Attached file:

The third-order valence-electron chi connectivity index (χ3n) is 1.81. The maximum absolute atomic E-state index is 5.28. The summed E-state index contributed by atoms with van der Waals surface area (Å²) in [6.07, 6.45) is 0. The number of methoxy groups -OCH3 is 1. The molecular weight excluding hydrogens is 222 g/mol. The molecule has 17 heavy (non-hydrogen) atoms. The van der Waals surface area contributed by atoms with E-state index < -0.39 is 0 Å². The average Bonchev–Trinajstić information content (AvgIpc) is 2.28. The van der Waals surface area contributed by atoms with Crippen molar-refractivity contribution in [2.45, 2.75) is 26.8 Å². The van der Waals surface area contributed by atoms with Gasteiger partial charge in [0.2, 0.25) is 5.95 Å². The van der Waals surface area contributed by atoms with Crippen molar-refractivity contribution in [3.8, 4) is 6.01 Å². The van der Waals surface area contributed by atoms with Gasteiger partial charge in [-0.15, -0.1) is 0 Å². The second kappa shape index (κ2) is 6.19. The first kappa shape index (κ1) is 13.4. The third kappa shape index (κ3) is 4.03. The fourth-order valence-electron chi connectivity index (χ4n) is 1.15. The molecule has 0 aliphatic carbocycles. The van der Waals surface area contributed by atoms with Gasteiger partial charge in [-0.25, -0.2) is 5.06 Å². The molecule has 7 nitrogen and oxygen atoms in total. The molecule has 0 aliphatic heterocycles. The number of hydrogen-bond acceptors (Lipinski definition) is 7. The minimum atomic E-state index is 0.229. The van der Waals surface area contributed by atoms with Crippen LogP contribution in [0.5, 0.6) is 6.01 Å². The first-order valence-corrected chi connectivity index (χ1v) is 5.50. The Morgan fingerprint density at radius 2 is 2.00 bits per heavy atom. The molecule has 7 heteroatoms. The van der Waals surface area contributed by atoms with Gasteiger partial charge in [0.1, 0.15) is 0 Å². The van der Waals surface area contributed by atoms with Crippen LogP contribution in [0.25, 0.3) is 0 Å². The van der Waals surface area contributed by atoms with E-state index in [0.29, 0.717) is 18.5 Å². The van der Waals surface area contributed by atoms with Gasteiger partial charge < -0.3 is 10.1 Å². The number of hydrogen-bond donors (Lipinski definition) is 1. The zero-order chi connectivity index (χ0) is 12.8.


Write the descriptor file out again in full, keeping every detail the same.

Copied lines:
The third-order valence-electron chi connectivity index (χ3n) is 1.81. The maximum absolute atomic E-state index is 5.28. The summed E-state index contributed by atoms with van der Waals surface area (Å²) in [6.07, 6.45) is 0. The number of methoxy groups -OCH3 is 1. The molecular weight excluding hydrogens is 222 g/mol. The molecule has 17 heavy (non-hydrogen) atoms. The van der Waals surface area contributed by atoms with E-state index < -0.39 is 0 Å². The average Bonchev–Trinajstić information content (AvgIpc) is 2.28. The van der Waals surface area contributed by atoms with Crippen molar-refractivity contribution in [2.45, 2.75) is 26.8 Å². The van der Waals surface area contributed by atoms with Gasteiger partial charge in [0.2, 0.25) is 5.95 Å². The van der Waals surface area contributed by atoms with Crippen molar-refractivity contribution in [3.8, 4) is 6.01 Å². The van der Waals surface area contributed by atoms with Gasteiger partial charge in [-0.15, -0.1) is 0 Å². The second kappa shape index (κ2) is 6.19. The first kappa shape index (κ1) is 13.4. The third kappa shape index (κ3) is 4.03. The fourth-order valence-electron chi connectivity index (χ4n) is 1.15. The molecule has 0 aliphatic carbocycles. The van der Waals surface area contributed by atoms with Gasteiger partial charge in [-0.25, -0.2) is 5.06 Å². The molecule has 7 nitrogen and oxygen atoms in total. The molecule has 0 aliphatic heterocycles. The number of hydrogen-bond acceptors (Lipinski definition) is 7. The minimum atomic E-state index is 0.229. The van der Waals surface area contributed by atoms with Crippen LogP contribution in [0.5, 0.6) is 6.01 Å². The first-order valence-corrected chi connectivity index (χ1v) is 5.50. The Morgan fingerprint density at radius 2 is 2.00 bits per heavy atom. The molecule has 7 heteroatoms. The van der Waals surface area contributed by atoms with Gasteiger partial charge in [0.1, 0.15) is 0 Å². The van der Waals surface area contributed by atoms with Crippen LogP contribution in [0.25, 0.3) is 0 Å². The van der Waals surface area contributed by atoms with E-state index in [0.29, 0.717) is 18.5 Å². The van der Waals surface area contributed by atoms with Gasteiger partial charge < -0.3 is 10.1 Å². The number of hydrogen-bond donors (Lipinski definition) is 1. The zero-order chi connectivity index (χ0) is 12.8.